Economic Headwinds and Canadian REITs
- Apr 20, 2016
Real estate fundamentals overall are relatively strong in most parts of the country, but Canada’s markets are feeling the blows of many of the same economic headwinds tempering market sentiment in the U.S., including currency risk and a decline in commodity and oil prices. What trends will be driving Canadian REITs and commercial real estate this year?
Historically weak loonie adds pressure. Despite concerns that Canada could be facing a real estate bubble, foreign buyers are willing to pay a premium for in-demand properties, and we could see the trend of increased inbound money continue–especially as the loonie stays subdued, trading at its lowest level in 15 years. China remains the top player, but we’re also seeing significant investment from the Middle East, as well as the U.S.
On the flip side, though, with more foreign investment comes more potential risk. Foreign buyers that are speculative can create upward price pressure. This is underlined by home prices in markets like Vancouver, which have jumped to averages of more than U.S.$1 million.
As prices continue to jump, residents of the city are stretched increasingly thin, and many are forced to move. And as price weakness persists, REITs continue to trade at a discount to their net asset value across the board, leading many to pursue aggressive growth strategies throughout the remainder of the year.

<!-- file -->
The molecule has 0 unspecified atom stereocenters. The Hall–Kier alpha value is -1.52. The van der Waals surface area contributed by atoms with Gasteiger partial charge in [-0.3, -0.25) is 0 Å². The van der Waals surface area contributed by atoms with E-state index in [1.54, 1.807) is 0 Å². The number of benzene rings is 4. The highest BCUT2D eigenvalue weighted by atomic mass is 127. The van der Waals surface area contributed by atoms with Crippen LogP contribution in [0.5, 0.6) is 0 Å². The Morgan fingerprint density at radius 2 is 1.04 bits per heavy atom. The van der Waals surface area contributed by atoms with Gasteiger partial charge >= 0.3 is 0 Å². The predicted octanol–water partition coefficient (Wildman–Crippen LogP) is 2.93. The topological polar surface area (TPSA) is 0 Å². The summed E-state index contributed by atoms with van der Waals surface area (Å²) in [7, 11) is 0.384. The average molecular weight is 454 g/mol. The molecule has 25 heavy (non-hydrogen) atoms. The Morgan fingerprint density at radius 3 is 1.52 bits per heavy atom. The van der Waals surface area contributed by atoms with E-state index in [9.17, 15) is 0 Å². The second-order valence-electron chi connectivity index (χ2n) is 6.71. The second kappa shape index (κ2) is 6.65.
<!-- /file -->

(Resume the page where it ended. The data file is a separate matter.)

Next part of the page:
Consumer spending tempered, but growing more confident. In the third quarter of 2015, Canada recorded its highest level of consumer debt since 1990, becoming the most indebted country in the G7 since 2000. Total household debt amounted to 171 percent of disposable income, according to the Parliamentary Budget Officer. This means that for every C$100 (U.S.$78) of disposable income, households had debt obligations of C$171 (U.S.$133).
Spending on the lower end has dropped as consumers shy away from the excess they may have embraced a few years ago, as factors like ultra-low interest rates and increased housing prices weigh on their minds. The Parliamentary Budget Officer projects household debt will continue rising in the near term, reaching 174 percent of disposable income later this year. That said, there is a prevailing wind of cautious optimism, mirroring what’s being seen in the U.S. economy.
Millennial preferences shape CRE. Millennials’ growing preference for multifamily urban living that caters to the live-work-play mindset is leaving its mark on Canada’s residential real estate market. In the retail sector, Target’s failure in Canada exemplifies the disruption the sector is feeling. Millennial tastes are also impacting the office sector: As more people gravitate back toward urban markets, so too do many employers that had once inhabited suburban office parks. As a result, office and retail REITs are showing a heightened interest in mixed-use developments.
Low oil prices drive mixed results. Overall, low oil prices are benefiting most industries, as is the case in the U.S. In major markets like Toronto and Vancouver, low global oil prices are creating ripple effects reaching the broader economy. Also similar to what’s been experienced in the U.S. is the effect of low prices on boom towns that over-constructed to accommodate the influx in oil sands workers before prices crashed. For example, Alberta, historically heavily oil driven, is experiencing double-digit vacancies.